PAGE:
In a world of global tension and conflict, it’s both endearing and unusual that two countries that don’t even share a border have set aside a day solely to appreciate their friendship.

When I was growing up, my father used to tell me stories of his travels to Poland.

“It was a rite of passage for Hungarian youth,” he said. “Once we got to Poland we would hitchhike around and stay with locals; we’d just need to hold out a small Hungarian flag on the side of the road and we’d be picked up.”

“Why did the flag help?” I asked once.

“The two countries have always been friendly, there’s even an old proverb about it: ‘Lengyel, magyar két jó barát, együtt harcol s issza borát.’ In English, it means ‘Hungarians and Poles are two brothers, they fight together and they drink together’,” my father replied.

Although I had heard tales like this all my life, it still came as a surprise when I learned that the friendship between the people of Hungary and Poland is no small matter. In fact, it’s so remarkable that it is celebrated with an official holiday.

In 2007, the respective parliaments of both countries declared 23 March as ‘The Day of Polish-Hungarian Friendship’ by unanimous decree. I found it both endearing and unusual that, in a world of global tensions and conflict, two countries that do not even share a border would set aside a day solely to appreciate their camaraderie.

Curious to learn what makes the bond between these countries so special, I sought out Professor Gábor Lagzi, a historian and Polonist at the University of Pannonia in Veszprém, Hungary.

“The friendship between Hungary and Poland is a phenomenon,” Lagzi explained. “It is like two oak trees that grow separately, but their roots are fused, grown together in the soil. We are connected by nearly 1,000 years of intense political, economic, and cultural relations.”

The precise beginnings of the connection are difficult to identify, but Lagzi notes a history of shared monarchs from the Middle Ages as a significant factor.

In the 14th Century, the Hungarian king Louis the Great inherited the Polish throne after his maternal uncle, the Polish king Casimir III, died without an heir. Louis the Great ruled both countries separately at different points in his life. After his death, his daughter Jadwiga became the first queen of Poland, and remains a respected figure to this day.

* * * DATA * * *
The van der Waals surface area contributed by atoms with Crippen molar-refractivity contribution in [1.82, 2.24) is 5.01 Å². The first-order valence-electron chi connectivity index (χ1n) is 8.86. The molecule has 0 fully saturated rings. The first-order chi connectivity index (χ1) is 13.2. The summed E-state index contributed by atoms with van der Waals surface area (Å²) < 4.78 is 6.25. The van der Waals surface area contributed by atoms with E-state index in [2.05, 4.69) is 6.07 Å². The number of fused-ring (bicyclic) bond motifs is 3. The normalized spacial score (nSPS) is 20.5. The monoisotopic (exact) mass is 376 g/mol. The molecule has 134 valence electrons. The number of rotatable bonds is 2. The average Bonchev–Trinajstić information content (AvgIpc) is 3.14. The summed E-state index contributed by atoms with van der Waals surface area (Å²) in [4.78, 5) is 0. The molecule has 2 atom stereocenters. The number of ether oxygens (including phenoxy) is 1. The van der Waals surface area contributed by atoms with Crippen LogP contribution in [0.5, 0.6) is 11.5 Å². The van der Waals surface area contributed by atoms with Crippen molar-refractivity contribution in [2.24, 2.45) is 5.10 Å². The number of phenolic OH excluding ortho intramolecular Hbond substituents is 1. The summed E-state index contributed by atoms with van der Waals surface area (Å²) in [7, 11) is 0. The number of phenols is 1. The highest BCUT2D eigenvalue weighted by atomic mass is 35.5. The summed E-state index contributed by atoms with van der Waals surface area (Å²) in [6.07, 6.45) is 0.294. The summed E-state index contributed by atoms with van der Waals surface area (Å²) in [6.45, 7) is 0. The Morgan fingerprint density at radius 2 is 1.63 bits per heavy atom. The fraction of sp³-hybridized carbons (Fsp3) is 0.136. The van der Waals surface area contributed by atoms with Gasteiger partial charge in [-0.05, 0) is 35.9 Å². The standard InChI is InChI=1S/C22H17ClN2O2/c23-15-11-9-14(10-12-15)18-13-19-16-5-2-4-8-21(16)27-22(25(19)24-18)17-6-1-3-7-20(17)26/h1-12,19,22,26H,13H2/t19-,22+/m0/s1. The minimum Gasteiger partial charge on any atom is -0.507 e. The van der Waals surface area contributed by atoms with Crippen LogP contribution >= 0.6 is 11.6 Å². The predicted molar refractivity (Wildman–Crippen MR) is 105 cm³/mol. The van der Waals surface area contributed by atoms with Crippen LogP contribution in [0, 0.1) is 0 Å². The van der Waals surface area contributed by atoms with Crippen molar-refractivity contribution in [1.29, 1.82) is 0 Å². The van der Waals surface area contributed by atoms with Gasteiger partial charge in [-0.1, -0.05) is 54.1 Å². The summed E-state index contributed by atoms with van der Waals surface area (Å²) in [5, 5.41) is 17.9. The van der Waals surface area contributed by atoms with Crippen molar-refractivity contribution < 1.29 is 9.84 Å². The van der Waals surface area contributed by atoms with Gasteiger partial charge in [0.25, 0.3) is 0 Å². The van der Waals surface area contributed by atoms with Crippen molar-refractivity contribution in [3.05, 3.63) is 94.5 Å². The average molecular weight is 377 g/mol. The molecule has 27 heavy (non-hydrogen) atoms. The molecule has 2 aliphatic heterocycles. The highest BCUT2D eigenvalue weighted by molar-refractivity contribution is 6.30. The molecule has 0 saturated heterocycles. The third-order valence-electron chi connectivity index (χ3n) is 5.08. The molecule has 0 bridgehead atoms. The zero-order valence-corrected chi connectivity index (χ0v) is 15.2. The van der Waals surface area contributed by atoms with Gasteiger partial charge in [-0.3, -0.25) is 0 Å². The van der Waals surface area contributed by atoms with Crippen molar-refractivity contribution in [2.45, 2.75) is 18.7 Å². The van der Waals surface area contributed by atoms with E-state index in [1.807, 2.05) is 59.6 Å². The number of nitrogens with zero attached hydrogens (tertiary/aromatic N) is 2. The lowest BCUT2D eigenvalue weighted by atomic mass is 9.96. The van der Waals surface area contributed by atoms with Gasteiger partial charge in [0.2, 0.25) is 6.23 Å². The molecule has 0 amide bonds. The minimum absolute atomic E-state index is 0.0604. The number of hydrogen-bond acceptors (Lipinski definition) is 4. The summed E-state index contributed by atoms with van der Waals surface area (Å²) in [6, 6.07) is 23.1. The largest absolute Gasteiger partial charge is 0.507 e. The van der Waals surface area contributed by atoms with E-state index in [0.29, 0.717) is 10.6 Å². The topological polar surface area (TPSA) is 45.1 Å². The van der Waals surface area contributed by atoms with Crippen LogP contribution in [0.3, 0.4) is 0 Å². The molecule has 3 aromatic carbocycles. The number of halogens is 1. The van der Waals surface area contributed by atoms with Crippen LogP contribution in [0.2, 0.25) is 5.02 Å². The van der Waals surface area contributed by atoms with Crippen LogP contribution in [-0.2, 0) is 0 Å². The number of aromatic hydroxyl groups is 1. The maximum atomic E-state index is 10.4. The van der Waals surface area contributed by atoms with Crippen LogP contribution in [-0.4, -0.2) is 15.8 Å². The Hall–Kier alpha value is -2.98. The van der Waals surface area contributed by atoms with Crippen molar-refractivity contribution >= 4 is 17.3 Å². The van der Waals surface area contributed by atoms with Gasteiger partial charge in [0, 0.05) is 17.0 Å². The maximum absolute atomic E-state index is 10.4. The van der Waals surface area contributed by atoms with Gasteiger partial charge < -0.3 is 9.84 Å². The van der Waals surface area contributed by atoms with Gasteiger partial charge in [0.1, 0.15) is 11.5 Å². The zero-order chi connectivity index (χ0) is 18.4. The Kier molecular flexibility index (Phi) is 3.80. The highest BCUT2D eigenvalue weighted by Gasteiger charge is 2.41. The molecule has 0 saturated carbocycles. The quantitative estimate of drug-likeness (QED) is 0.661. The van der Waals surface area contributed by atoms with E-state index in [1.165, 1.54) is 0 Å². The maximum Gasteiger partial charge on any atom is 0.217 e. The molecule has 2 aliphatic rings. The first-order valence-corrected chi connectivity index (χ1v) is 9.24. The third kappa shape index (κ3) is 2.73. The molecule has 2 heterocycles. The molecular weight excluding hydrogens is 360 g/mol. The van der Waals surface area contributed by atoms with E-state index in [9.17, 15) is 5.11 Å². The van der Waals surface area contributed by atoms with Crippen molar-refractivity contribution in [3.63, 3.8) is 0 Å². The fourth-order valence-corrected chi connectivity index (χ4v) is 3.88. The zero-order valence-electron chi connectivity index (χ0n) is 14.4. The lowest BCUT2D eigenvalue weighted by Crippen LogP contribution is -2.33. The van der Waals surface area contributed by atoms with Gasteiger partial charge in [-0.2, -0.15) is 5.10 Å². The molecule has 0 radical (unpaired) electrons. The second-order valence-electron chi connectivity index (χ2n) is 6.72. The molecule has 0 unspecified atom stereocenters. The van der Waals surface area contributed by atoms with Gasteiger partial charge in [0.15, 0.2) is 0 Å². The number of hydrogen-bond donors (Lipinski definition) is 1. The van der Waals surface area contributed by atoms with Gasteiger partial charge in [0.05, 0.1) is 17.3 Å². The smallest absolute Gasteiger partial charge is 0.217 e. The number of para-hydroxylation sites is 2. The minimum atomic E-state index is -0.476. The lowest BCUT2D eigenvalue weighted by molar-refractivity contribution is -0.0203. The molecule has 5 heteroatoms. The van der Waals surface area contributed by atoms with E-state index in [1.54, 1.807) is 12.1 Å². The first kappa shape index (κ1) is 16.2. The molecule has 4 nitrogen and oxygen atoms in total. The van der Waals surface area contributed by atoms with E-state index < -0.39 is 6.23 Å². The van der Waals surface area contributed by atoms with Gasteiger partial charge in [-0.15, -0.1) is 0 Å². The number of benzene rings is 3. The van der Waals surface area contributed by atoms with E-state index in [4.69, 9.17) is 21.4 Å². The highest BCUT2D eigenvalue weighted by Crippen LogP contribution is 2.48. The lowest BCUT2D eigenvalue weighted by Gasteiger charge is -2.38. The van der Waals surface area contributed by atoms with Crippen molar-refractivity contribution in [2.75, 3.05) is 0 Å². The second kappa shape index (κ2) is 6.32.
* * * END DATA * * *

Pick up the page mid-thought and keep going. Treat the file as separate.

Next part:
In 1576, another Hungarian held the Polish throne – this time by choice – when the people of Poland elected Transylvanian prince István Bathóry as their ruler.

But royalty wasn’t all the two countries shared.

“One of the peaks of Polish-Hungarian friendship came in the Spring of Nations in 1848,” Lagzi explained. “Almost everyone has heard of the liberation hero Józef Bem, a Polish general who fought bravely alongside the Hungarians in the struggle for independence from the Austrian Empire. In Hungary, we often call him Bem Apó, which is a term of endearment meaning something like ‘Grandpa Bem’.”

Having fought in both the Polish uprisings against the Russian Empire in 1830 and in the Hungarian uprising against the Austrian Empire in 1848, Bem became regarded as a national hero in both countries, even though he was Polish in origin. According to Lagzi, the slogan ‘For our freedom and yours’ caught on in Poland at this time, reflecting the fact that many Polish war heroes travelled to take part in liberation struggles across the globe.

Though an intertwined group of monarchs and national heroes certainly strengthened the relationship between Hungary and Poland, it’s true that ties between countries were often solidified through marriage in the Middle Ages, and it wasn’t unheard of for allied countries to be joined in battles.

I asked Lagzi what exactly makes the Hungarian-Polish relationship different from any other alliance. He pointed to World War II, a time when the friendship endured despite the two countries finding themselves on opposing sides: Hungary affiliated with the Axis and Poland on the side of the Allies.